Today we officially launch DOManager, a simple interface to manage all of your client’s web information in one place. This beautiful project was brought to me by Frédéric Sune from WP Expert, and it was loads of fun, and a great learning opportunity. Just the type of project I’m after!
When Frédéric approached me, he had been thinking about his idea for two years already, but never could find the time to build it. It was the typical scenario: he had looked at a bunch of tools out there that could do the job, kinda, but nothing felt quite right. A technical being, he even looked at online tools for building his own, but again things didn’t quite feel right. So when he heard about me, he reached out.
The idea behind DOManager is that to do his job, Frédéric needs to keep track of a bunch of information about his clients: where is their website hosted? Who’s their domain name registrar? What theme and which plugins are used on their WordPress website? All types of technical information that, up until now, would be stored in a Word document, or a Google Sheet, or… Not very secure, and not very easy to use. So his idea was simple: an online app to store all that information, securely, that he could access from anywhere. Having worked with web agencies and freelancers before, I knew he was on to something. I didn’t need a lot of convincing to come on board!
Now for all you techies out there, you’re probably thinking (like I was) this is simple enough: a bunch of simple list and edit screens, and a number of database tables and voilà – problem solved. Well…
There were a few surprises along the way, things that were harder than anticipated, or simple little details we did not think about. I don’t care what others are saying, I’ve come to accept that no matter what you do, there will always be stuff you didn’t think of. That mandatory 2-factor authentication that requires you to scan a QR code when you first login was a great security feature. But when you’re doing this on your mobile phone, how do you get out of the web app, to fire-up your QR code app to scan the (now hidden) web app???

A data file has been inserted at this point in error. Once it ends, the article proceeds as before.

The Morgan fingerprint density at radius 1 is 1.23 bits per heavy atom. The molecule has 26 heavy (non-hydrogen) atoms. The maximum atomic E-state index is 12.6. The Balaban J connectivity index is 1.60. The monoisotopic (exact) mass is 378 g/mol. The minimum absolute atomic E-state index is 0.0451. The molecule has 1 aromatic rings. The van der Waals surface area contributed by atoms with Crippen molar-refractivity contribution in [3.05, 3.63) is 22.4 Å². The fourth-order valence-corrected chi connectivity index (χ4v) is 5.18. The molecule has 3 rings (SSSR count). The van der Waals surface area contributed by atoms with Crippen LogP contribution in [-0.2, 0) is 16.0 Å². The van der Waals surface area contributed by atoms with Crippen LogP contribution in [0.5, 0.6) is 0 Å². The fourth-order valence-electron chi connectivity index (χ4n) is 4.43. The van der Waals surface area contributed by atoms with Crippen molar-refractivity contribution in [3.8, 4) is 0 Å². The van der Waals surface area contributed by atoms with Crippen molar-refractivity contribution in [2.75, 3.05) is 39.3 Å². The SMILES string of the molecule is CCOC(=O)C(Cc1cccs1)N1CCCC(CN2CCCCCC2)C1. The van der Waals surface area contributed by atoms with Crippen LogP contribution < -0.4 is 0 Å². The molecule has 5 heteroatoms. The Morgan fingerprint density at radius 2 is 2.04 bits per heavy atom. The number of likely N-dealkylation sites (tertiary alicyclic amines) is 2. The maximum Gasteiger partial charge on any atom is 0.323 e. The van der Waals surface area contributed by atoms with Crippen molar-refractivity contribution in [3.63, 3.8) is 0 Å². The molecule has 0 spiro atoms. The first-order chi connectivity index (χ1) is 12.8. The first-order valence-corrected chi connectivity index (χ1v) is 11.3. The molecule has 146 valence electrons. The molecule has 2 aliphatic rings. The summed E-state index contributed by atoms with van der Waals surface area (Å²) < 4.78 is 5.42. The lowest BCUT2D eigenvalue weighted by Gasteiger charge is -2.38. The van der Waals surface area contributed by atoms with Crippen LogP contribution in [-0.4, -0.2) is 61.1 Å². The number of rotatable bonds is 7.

We also decided very early on that we wanted this to be a truly pleasant experience, and extremely easy to use. Handling all that technical info is not super fun to begin with, so it might as well be through a nice, quiet and airy interface, and in an intuitive app. So a lot of time was actually spent designing neat little UI widgets that made code reuse easy, and standardizing the interface simple. Easier to build for me, easier to learn for our users. But all that time refining UI widgets was time I had not planned for – not to this extant anyway.
It was my first big project under my nibnut philosophy, and of course there were some kinks in my process. For one thing, I have learned that the best possible way to communicate about anything on the topic of an app is through visual mockups. Text specs are just like a written contract: super useful, you shouldn’t do most things in business without one, but nobody really reads it all. Visual mockups of your app’s screens are so much more evocative: everybody around the table sees the app, and it’s much easier to infer how things will work. Even for tech0minded clients – it’s just simpler and easier than trying to figure out if we even use the same technical jargon, or what level of techpertise they are actually at.
I’ve also learned that what matters most to me are clients who want quality above all. Clients who understand and trust I am working my hardest to produce the best possible application for them. I want to be proud of what I deliver. If that means a bit more time than planned, so be it. If the extra time is my fault (bad planning) I won’t bill the client. All I ask is they be a bit more flexible in their delivery date – that’s the one thing I can’t erase. There are just 24 hours in a day. But it underlines again how working with someone is a collaboration, and requires trust and communication on both sides. I was keeping Frédéric up to date on developments, and he trusted (and saw) I was working on our project, and I was responsive to his requests, and just there for him. I think that matters a lot. I felt he gave me some leeway, and understood that this is not always an exact science. I understood that he wanted this to move forward, not stall or be put aside, and he wanted to have the best possible app to show his clients.
The application we are launching today is a big deal. For me, as a person, it is one of the apps I am most proud of so far in my career. So proud in fact, Frédéric and I are now associates in this venture. Not only did I learn a bunch of neat stuff, I am also reaping the benefit of seeing users enjoying the app. To a coder, this coder at least, this is the ultimate reward. And for Frédéric, he now sees this app he’s been dreaming of for years become a reality. I raise my glass to excellent clients like him, and to our excellent app DOManager!
P.S. Now off you go! Go check it out for yourself! https://domanager.co